Despite the film industry’s depiction of psychopaths, classical music is not their go-to soundtrack in the real world.
The researchers gave a questionnaire to more than 190 NYU psychology students that rated their level of psychopathy. It includes questions such as, “For me what’s right is whatever I can get away with” and “Love is overrated.”
“The cliche is they [psychopaths] are all in prison, but they’re all over,” Wallisch said.
The students listened to a songs from a wide range of musical selections, from classical to recent Billboard 100 songs, and rated them on a seven-point scale. Most of the songs were unfamiliar to the students. Wallisch and Leal looked for correlations between preferences for certain songs and the students’ scores on the psychopathy scale. They identified about 20 songs that seemed to be particularly popular or unpopular depending on the listener’s level of psychopathy.
The researchers then ran the numbers in the opposite direction. They had other students listen to those songs with the highest correlations to the psychopathy scale and rate the songs. The students’ reactions to the songs predicted to some extent their own scores on the psychopathy scale. The study hasn’t been published in a peer-reviewed journal, and like all early studies may not hold up, but it was presented at the Society for Neuroscience meeting that is being held in Washington this week with about 30,000 attendees.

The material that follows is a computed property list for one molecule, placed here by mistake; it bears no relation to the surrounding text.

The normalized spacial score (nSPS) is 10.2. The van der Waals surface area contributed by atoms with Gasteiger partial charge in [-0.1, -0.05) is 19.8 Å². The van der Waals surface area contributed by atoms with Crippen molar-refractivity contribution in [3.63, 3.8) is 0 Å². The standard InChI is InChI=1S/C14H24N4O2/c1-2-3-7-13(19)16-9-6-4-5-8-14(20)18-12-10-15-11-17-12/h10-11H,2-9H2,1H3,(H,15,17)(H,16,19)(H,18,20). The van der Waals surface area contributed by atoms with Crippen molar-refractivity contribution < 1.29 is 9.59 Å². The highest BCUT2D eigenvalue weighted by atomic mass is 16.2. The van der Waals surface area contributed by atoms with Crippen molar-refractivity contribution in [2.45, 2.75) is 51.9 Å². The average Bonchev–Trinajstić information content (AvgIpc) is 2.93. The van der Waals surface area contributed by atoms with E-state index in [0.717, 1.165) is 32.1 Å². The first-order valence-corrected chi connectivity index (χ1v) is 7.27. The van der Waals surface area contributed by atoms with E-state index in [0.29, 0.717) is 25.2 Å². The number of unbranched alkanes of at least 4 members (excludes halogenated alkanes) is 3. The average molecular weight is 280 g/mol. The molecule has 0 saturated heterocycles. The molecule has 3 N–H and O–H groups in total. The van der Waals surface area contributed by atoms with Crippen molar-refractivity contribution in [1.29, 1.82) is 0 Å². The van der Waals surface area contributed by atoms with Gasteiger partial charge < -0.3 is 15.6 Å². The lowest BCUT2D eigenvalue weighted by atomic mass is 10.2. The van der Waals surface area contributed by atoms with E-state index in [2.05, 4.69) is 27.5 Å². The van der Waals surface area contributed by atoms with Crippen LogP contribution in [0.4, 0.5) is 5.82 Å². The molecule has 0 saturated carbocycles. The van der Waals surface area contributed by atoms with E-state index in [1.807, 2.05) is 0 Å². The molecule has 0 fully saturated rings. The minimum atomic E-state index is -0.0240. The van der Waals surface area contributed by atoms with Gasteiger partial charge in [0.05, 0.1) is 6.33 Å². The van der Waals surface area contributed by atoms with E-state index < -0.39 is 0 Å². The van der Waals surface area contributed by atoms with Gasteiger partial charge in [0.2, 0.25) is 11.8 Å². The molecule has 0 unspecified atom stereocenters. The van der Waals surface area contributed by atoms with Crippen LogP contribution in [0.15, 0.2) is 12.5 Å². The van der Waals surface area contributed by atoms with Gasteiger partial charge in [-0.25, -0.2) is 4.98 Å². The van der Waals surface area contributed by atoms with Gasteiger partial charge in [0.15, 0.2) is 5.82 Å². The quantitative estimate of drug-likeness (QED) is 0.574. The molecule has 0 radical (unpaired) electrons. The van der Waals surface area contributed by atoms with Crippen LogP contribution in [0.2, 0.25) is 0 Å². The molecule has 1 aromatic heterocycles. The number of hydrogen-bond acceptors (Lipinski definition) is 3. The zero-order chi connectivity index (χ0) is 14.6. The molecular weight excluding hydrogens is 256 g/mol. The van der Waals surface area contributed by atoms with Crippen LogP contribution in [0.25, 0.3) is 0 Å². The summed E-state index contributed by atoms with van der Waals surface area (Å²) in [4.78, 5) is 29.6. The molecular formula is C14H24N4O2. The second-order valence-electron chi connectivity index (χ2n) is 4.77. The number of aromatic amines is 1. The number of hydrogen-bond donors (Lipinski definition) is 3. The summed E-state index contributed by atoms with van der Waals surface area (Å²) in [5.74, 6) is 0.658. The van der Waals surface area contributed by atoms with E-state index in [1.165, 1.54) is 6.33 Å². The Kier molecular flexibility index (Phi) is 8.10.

Among the songs with the highest correlation were Eminem’s “Lose Yourself,” the Academy and Grammy award-winning rap song popularized in the 2002 movie “8 Mile,” and Blackstreet’s “No Diggity,” which ousted “Macarena” for Billboard’s top spot in 1996. Justin Bieber’s “What Do You Mean” was also popular with those students who scored high on the psychopathy scale. On the low end were Dire Straits’ “Money for Nothing,” the much-covered country tune “Wayward Wind” and The Knack’s 1979 pop-rock hit, “My Sharona.”
Leal said they hadn’t found a pattern yet, if there is any, in what the songs popular or unpopular with people who score high on the psychopathy scale have in common. She originally hypothesized that people high in psychopathy might prefer songs without lyrics — since most lyrics are about something psychopaths don’t care about, namely the singer’s feelings — but that didn’t seem to be the case.
Asked what artists or songs he liked best, Wallisch had the perfect answer: “I’m really not interested in music at all.”